Jul

20

 The basic reason for why there is a CDO problem is the same reason why there was a "derivatives problem" in the 1990s.

It lies in the principle-agent problem.

In many forms of investing, the agent is highly incentivized to take risks with others' capital. Sometimes, this is a good thing. Many investors seek out risky hedge funds, and want their capital at risk.

Often times, this is not the case. Pension funds, endowments, and insurance companies might place a high degree of importance on preservation of principle, and will seek to limit the amount of risk-taking.

Investment managers for these assets may still have an incentive to take excessive risk. Even if there is no direct performance fee, a manager (internal or external) will be rewarded for good performance. If there is bad performance, that manager can just walk away (it's not his capital at risk).

Thus, pools of money implement investment policies and various risk controls to try to minimize the principle-agent problem.

For example, the average pension fund (except for a carved-out piece that might be in hedge funds) will not allow its equity for fixed income managers to use leverage. That keeps the risk down. The pension fund might limit the amount of equity investment in tech stocks to keep risk down. The pension fund might limit the amount of money that fixed income managers can invest in low quality bonds.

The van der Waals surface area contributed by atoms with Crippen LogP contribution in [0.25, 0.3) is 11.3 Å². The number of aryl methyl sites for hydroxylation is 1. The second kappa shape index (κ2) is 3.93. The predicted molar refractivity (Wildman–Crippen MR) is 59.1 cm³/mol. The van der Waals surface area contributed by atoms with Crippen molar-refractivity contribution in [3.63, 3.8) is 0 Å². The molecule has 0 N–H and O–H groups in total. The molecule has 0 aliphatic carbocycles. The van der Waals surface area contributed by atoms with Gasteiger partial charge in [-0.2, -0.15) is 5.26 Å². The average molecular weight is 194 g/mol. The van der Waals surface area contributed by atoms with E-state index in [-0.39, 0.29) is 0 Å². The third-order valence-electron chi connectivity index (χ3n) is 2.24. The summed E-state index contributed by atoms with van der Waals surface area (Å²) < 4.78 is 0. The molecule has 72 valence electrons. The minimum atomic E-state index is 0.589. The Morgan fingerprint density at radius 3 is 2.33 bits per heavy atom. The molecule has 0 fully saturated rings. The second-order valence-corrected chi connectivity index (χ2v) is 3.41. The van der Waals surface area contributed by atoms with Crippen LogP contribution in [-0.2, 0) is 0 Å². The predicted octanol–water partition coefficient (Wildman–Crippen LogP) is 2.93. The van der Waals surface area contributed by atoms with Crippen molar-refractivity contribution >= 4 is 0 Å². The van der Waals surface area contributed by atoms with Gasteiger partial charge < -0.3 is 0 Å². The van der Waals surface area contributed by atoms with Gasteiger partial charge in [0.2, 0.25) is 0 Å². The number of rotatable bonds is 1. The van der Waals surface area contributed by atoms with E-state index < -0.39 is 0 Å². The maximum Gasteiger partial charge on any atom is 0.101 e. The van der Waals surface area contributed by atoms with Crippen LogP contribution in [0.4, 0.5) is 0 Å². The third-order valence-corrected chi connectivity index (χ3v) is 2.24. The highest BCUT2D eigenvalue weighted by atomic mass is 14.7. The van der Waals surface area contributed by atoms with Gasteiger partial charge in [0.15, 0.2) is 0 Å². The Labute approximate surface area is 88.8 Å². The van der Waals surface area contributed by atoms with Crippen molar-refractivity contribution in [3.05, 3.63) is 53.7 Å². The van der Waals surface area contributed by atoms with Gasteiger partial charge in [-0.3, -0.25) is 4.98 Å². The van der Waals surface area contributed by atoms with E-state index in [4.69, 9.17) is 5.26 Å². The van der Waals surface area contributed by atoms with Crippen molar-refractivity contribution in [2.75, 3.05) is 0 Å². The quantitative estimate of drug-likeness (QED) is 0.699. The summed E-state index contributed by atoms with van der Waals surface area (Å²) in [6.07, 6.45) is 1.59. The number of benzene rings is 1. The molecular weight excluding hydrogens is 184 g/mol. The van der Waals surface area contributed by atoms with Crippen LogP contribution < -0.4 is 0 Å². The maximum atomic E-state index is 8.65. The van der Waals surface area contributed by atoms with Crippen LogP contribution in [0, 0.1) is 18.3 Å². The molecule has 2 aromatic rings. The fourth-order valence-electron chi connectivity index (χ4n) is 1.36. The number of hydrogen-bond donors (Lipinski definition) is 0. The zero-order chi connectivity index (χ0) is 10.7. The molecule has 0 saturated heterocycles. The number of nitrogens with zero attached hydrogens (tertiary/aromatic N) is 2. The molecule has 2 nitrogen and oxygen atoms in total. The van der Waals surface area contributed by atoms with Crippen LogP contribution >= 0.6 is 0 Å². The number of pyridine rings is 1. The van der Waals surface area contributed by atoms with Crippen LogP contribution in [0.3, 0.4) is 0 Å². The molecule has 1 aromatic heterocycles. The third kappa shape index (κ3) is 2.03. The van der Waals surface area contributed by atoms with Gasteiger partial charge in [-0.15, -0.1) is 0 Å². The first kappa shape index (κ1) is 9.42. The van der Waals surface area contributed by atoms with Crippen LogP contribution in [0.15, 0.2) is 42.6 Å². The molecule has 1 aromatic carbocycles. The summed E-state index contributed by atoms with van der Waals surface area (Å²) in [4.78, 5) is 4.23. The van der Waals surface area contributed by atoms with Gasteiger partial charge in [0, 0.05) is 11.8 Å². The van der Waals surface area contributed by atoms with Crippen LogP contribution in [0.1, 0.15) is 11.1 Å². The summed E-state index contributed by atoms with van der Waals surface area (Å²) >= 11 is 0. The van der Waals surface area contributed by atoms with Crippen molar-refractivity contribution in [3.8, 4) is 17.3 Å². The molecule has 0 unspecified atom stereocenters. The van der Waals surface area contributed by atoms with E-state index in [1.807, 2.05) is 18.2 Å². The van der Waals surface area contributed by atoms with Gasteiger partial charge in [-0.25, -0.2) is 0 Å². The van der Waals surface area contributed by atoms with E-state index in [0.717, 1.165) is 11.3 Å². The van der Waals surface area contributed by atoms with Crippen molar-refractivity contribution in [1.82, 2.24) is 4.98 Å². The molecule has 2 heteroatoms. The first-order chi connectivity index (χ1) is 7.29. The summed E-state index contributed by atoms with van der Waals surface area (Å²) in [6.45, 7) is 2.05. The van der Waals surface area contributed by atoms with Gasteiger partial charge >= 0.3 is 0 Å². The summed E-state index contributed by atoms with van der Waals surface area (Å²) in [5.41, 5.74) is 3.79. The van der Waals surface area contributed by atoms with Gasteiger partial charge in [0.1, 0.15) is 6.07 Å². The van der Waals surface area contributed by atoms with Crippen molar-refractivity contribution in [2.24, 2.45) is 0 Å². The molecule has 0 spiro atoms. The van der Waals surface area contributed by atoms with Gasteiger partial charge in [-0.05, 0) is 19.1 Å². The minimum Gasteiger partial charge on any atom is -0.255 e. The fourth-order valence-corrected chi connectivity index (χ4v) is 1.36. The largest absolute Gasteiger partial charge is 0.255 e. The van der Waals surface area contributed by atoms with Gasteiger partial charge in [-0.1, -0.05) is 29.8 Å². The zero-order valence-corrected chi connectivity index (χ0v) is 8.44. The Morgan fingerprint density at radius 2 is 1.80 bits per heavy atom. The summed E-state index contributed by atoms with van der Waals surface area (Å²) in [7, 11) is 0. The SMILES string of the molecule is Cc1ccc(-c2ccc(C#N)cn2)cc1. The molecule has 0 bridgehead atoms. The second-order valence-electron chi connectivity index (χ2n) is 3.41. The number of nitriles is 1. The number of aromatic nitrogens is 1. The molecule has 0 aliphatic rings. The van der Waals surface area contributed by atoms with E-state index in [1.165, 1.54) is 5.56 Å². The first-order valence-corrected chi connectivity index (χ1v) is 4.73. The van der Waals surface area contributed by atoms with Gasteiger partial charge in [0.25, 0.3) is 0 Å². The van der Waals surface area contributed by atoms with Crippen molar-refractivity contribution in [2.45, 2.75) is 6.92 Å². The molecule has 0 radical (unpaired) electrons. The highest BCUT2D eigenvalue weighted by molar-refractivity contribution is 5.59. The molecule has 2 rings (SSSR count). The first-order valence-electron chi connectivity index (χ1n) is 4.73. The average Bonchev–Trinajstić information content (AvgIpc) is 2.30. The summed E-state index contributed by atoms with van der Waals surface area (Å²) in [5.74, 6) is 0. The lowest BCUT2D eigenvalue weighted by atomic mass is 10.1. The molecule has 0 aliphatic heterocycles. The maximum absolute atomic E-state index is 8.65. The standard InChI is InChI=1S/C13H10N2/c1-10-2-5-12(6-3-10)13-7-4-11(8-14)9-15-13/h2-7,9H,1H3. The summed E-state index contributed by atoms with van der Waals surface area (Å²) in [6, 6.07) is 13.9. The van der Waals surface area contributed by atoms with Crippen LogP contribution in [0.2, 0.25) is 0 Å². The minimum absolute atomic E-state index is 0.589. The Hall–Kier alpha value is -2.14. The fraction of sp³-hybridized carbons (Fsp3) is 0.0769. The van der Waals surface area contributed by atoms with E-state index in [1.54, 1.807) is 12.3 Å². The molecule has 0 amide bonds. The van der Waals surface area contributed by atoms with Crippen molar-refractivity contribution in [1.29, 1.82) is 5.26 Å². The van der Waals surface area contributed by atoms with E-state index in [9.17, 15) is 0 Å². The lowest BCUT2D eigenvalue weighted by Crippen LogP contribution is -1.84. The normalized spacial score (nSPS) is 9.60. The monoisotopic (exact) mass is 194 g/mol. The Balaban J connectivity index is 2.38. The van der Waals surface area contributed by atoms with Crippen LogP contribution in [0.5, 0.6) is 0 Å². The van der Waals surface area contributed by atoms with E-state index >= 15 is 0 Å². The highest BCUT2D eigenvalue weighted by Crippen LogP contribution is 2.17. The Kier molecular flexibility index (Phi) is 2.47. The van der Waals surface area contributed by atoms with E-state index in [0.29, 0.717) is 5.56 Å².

But, the individuals doing the investing still have the desire to take risk at the expense of the beneficiaries of the assets.

So what happens? Wall Street invents new products that, while serving legitimate purposes, also serve to mask leverage.

So what is it about CDOs? By dividing them into tranches, one can take the same underlying credit, but magnify the returns based on the level of support in the tranche. From the perspective of the agent who seeks out leverage (since personal upside is big and downside small) the difference between the high support and a low support tranche is essentially leverage — a difference in expected return based upon the bet on how the loans will perform.

Since it is a relatively new product, the agents are able to pass these leveraged bets by the principals.

After this year, it won't happen any more.

Then Wall Street will come out with a new product and the cycle will start all over again.


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